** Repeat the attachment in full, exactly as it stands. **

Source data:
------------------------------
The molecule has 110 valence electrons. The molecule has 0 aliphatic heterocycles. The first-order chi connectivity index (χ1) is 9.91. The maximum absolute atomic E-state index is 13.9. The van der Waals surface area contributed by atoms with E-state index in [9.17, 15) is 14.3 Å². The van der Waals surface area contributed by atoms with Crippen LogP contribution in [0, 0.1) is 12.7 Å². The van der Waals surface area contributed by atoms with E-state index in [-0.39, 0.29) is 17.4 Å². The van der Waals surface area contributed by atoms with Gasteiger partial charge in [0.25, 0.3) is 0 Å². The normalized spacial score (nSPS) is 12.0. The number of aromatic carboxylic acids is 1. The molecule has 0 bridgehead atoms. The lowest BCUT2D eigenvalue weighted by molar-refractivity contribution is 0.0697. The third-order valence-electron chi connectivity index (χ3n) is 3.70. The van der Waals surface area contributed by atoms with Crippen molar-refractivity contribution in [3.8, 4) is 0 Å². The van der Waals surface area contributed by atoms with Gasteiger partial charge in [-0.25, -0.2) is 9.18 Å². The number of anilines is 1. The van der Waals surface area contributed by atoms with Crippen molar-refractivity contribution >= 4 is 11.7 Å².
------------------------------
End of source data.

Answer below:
The molecule has 110 valence electrons. The molecule has 0 aliphatic heterocycles. The first-order chi connectivity index (χ1) is 9.91. The maximum absolute atomic E-state index is 13.9. The van der Waals surface area contributed by atoms with E-state index in [9.17, 15) is 14.3 Å². The van der Waals surface area contributed by atoms with Crippen LogP contribution in [0, 0.1) is 12.7 Å². The van der Waals surface area contributed by atoms with E-state index in [-0.39, 0.29) is 17.4 Å². The van der Waals surface area contributed by atoms with Gasteiger partial charge in [0.25, 0.3) is 0 Å². The normalized spacial score (nSPS) is 12.0. The number of aromatic carboxylic acids is 1. The molecule has 0 bridgehead atoms. The lowest BCUT2D eigenvalue weighted by molar-refractivity contribution is 0.0697. The third-order valence-electron chi connectivity index (χ3n) is 3.70. The van der Waals surface area contributed by atoms with Crippen molar-refractivity contribution in [3.8, 4) is 0 Å². The van der Waals surface area contributed by atoms with Gasteiger partial charge in [-0.25, -0.2) is 9.18 Å². The number of anilines is 1. The van der Waals surface area contributed by atoms with Crippen molar-refractivity contribution >= 4 is 11.7 Å².